Analysis of the Effects of Perception Errors in ADAS Systems via Monte Carlo Simulations


Staff Mentor:

prof. J. Hellendoorn


Other Mentor(s):

Dr. Arturo Tejada Ruiz (TNO)

Keywords:

Intelligent control; Learning and adaptive control; Optics and imaging

Description:

Introduction

The Integrated Vehicle Safety (IVS) department at TNO develops technology for automated driving and cooperative mobility for intelligent vehicle applications. An important aspect in all such applications (truck platooning, autonomous cars, etc.) is the ability of the vehicle to recognize and represent its environment. This is generally accomplished through an array of onboard sensors, such as cameras or LIDARS, combined with advanced data processing algorithms.

The output of such perception systems is used at several levels of an intelligent vehicle control structure to perform tasks such as automated lane changing, lane keeping and/or platooning. Although it is generally known that inaccurate perception systems could lead to large vehicle control errors, the sensitivity of the control system to perception inaccuracies is not yet well understood.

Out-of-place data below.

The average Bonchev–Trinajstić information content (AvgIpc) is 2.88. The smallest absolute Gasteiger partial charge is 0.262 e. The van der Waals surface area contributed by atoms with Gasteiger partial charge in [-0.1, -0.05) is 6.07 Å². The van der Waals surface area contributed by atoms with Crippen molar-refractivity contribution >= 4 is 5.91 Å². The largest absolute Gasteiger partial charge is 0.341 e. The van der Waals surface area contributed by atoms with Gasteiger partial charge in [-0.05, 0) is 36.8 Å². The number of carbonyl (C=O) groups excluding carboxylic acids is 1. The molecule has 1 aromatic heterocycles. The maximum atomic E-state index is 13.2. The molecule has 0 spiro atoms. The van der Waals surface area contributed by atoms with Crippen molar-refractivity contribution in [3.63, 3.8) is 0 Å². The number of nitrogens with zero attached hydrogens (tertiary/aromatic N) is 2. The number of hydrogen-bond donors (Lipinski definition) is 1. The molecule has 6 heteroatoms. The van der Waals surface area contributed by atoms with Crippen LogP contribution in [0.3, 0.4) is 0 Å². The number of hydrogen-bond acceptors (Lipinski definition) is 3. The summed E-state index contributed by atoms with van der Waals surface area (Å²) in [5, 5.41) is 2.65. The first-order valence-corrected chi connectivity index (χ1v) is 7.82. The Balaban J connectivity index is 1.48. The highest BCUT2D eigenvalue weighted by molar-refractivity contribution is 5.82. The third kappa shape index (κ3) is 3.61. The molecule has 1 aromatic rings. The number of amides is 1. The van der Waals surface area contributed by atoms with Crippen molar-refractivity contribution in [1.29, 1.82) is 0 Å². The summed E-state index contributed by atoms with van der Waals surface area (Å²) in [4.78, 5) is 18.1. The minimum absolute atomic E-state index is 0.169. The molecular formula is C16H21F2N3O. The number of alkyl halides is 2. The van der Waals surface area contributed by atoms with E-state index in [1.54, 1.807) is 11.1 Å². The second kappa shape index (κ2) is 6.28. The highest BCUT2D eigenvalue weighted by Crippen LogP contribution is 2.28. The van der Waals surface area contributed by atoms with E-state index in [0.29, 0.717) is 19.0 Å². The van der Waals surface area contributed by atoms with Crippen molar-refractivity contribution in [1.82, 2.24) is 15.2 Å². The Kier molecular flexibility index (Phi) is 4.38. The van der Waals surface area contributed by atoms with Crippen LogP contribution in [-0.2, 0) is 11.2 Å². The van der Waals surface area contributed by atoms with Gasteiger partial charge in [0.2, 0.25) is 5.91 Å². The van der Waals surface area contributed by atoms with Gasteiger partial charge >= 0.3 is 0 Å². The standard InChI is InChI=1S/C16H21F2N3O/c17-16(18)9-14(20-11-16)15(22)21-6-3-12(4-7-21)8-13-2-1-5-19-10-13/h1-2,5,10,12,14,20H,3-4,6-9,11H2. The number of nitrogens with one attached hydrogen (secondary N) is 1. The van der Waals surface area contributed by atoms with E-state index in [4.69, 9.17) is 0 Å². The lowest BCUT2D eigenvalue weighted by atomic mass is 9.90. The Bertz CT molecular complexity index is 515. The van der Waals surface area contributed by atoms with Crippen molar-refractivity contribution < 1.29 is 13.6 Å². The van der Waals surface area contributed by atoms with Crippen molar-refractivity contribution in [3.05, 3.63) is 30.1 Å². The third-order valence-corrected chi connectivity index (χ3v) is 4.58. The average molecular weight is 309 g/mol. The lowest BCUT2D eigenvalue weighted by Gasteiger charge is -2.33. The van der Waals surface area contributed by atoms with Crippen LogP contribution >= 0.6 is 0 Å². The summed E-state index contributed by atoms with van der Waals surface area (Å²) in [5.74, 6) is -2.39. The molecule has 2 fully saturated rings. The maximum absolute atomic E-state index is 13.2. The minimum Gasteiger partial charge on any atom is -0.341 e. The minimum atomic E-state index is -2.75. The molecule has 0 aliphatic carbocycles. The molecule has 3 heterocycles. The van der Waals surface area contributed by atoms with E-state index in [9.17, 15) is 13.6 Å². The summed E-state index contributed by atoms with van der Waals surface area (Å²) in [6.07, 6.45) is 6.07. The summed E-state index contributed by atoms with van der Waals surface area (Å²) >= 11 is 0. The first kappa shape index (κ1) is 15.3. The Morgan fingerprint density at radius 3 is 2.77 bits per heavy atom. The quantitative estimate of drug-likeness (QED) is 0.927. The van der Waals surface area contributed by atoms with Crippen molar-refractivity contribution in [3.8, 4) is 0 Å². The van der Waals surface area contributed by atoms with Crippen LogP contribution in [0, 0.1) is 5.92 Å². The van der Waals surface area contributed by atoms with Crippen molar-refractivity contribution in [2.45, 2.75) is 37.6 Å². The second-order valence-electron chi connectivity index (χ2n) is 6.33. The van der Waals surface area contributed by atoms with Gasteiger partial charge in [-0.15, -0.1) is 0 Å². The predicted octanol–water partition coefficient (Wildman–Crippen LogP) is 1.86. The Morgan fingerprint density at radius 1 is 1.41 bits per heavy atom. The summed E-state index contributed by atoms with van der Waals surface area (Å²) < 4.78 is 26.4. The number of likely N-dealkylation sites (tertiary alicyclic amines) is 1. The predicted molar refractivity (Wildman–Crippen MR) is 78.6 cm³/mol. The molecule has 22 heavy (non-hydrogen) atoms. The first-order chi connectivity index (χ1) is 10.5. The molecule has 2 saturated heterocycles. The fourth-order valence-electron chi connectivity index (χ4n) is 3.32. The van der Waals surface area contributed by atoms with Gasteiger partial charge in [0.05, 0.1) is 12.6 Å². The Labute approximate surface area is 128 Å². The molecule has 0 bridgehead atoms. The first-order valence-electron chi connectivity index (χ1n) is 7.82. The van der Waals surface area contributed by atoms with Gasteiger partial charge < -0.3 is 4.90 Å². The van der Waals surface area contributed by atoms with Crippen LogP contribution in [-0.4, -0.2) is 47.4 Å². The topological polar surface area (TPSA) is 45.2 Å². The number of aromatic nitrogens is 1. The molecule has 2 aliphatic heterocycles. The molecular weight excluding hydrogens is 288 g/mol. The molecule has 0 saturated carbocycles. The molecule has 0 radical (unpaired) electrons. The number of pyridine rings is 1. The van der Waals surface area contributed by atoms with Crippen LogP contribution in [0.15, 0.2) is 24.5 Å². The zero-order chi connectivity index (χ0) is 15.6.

Assignment description

The main goal of this assignment is to develop a Matlab/Simulink-based Monte Carlo simulation suit for the evaluation of the perception system requirements (accuracy, precision, latencies, frame rates, etc.) necessary to support both longitudinal and lateral vehicle control.

Main Elements

• Monte Carlo simulation suit should make use of the current TNO vehicle control models

• The test should take into account different perception modes (cameras, radars, etc.) and different driving scenarios.

• The test may require field work.

Added value

For the project:

• Characterization of perception requirements for intelligent vehicle automation applications

For the intern:

• Know how on visual perception systems for intelligent vehicle applications

• Know how on current control systems in current intelligent vehicles

• Working in a dynamic environment on automated driving functions

© Copyright Delft Center for Systems and Control, Delft University of Technology, 2017.